"Mimi Hines Is A Happening!"
So proclaimed the title of her 1967 Decca album; and, last night at 54 Below, the little lady with the big voice proved it so once more, knocking a sophisticated, jaded audience out of their collective seats.
How sophisticated and jaded, you may query? How's this for starters: Lucie Arnaz. Joyce Breach. Jim Caruso. Fran Drescher. Donna Mckechnie. Jerry Mitchell. Liliane Montevecchi. Faith Prince. LeRoy Reams. Billy Stritch. Julie Wilson.
All of them rapt, attentive, spellbound one moment; then screaming, banging the tables, clamoring for more, the next. Strutting on stage to the strains of "Nothing Can Stop Me Now!", Ms. Hines -- making a rare appearance, in celebration of her 80th birthday -- demonstrated just that for the next hour plus. Looking fabulous with mile-long false eyelashes and a swath of blue eyeshadow, Mimi the magnificent belted out "Chicago," crooned "Till There Was You," and had us all in the palm of her hand.
The one-time Funny Girl (she took over for Streisand on Broadway when Barbra took the show to London) paid homage to that career highlight by singing "I'm the Greatest Star," making it clear in the process that she's no Streisand clone. She's 100% Mimi Hines, and she makes the material her own. Hines also sang the lovely ballad, "Who Are You Now," which was cut from the film version of the musical, and a treat to hear.
Mimi Hines has always been a brassy, belting broad; she still possesses a rapid-fire show biz wit and delivery when recounting some of her backstage tales, but time and experience have mellowed her singing voice. She still has reserves of power, to be sure, but remarkably, who she reminded us most of throughout the evening, was the inimitable saloon singer, Sylvia Syms. Big ballads that, in other hands (and, perhaps, Hines', too, once upon a time) would be overwrought and overdramatic -- "Who Can I Turn To?" and "Yesterday I Heard the Rain" -- were heartbreaking, devastating in their intimacy. Any lowered keys and skillfully sidestepped high notes were more than compensated for by powerful connection with the lyrics.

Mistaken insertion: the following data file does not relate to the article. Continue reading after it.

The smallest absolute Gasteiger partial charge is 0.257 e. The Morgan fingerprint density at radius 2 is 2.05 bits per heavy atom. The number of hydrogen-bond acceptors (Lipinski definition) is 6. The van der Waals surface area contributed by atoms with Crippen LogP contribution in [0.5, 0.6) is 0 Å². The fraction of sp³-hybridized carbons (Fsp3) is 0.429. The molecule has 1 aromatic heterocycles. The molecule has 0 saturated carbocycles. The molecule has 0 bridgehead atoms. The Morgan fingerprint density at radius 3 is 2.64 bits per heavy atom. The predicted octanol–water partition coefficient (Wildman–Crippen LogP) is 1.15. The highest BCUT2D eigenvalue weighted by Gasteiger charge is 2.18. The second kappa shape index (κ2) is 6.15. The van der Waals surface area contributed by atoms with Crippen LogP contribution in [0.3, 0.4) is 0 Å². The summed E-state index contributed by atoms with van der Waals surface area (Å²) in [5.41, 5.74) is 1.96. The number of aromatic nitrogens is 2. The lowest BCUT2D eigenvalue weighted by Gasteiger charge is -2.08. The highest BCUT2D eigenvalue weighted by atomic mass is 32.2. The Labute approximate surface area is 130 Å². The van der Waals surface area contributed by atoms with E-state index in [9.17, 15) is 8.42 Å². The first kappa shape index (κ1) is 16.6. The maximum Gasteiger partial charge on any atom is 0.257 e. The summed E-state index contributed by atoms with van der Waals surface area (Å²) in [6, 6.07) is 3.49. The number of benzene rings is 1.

To that end, in a completely unexpected, stunning feat of acting, this quintessential "mensch" (as Jule Styne called her in the liner notes to that 1967 album) transformed herself completely into Madame Armfeldt for a stunning rendition of "Liaisons" from A Little Night Music. It was a revelation, not only for the total surprise of hearing and seeing Hines become that character, but for the sheer brilliance of her interpretation.
For us, though, the highlight of the evening was the seldom-revived "I'll Only Miss Him When I Think of Him" from Skyscraper; Hines recorded it for her debut album in 1966. Full disclosure: Hines' recorded rendition has never curried favor with us, in spite of the song being one of our all-time favorites. But last night, Mimi Hines sang it as its never been sung before, with such longing and tenderness, that we immediately realized that she wasn't singing about an unfortunate love affair; she was experiencing the pain and ache that only true loss can bring. And, sure enough, as the last notes drifted to the heavens, Hines whispered, "I miss ya, Phil." (The late Phil Ford was her long-time spouse and musical partner.) It was an almost painfully personal moment, and there wasn't a dry eye in the house. Cannily, Hines segued almost immediately into an upbeat arrangement of "It Only Takes a Moment" from Hello, Dolly!, with Ford still clearly on her mind.
Although the rapturous audience -- who visibly moved Hines with their unabashed appreciation and adoration -- would have gladly let her stay all night and sing 'em all, every good thing must come to an end. Fittingly, Hines closed her set with a beautiful, touching version of Johnny Mercer's "My Shining Hour." And when she wrapped up with his lyric: "This will be my shining hour/Till I'm with you again," truer words could never be spoken. Or sung.
Mimi Hines is a happening.